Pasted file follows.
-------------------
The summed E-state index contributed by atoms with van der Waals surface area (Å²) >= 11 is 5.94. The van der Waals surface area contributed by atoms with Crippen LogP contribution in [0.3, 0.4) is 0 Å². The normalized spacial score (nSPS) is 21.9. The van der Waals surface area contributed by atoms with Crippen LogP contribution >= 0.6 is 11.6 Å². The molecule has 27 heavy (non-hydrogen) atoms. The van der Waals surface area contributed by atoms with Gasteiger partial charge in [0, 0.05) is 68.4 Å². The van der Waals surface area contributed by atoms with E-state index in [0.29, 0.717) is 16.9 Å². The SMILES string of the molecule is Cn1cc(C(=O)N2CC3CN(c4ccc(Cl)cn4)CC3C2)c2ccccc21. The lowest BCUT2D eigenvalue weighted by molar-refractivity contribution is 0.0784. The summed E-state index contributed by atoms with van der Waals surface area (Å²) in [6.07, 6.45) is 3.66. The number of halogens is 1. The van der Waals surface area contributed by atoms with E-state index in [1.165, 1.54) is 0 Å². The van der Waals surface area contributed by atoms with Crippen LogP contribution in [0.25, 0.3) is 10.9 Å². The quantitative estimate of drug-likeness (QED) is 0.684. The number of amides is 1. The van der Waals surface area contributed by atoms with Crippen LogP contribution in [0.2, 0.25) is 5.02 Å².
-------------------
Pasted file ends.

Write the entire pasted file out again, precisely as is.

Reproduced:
The summed E-state index contributed by atoms with van der Waals surface area (Å²) >= 11 is 5.94. The van der Waals surface area contributed by atoms with Crippen LogP contribution in [0.3, 0.4) is 0 Å². The normalized spacial score (nSPS) is 21.9. The van der Waals surface area contributed by atoms with Crippen LogP contribution >= 0.6 is 11.6 Å². The molecule has 27 heavy (non-hydrogen) atoms. The van der Waals surface area contributed by atoms with Gasteiger partial charge in [0, 0.05) is 68.4 Å². The van der Waals surface area contributed by atoms with E-state index in [0.29, 0.717) is 16.9 Å². The SMILES string of the molecule is Cn1cc(C(=O)N2CC3CN(c4ccc(Cl)cn4)CC3C2)c2ccccc21. The lowest BCUT2D eigenvalue weighted by molar-refractivity contribution is 0.0784. The summed E-state index contributed by atoms with van der Waals surface area (Å²) in [6.07, 6.45) is 3.66. The number of halogens is 1. The van der Waals surface area contributed by atoms with E-state index in [1.165, 1.54) is 0 Å². The van der Waals surface area contributed by atoms with Crippen LogP contribution in [0.25, 0.3) is 10.9 Å². The quantitative estimate of drug-likeness (QED) is 0.684. The number of amides is 1. The van der Waals surface area contributed by atoms with Crippen LogP contribution in [0.2, 0.25) is 5.02 Å².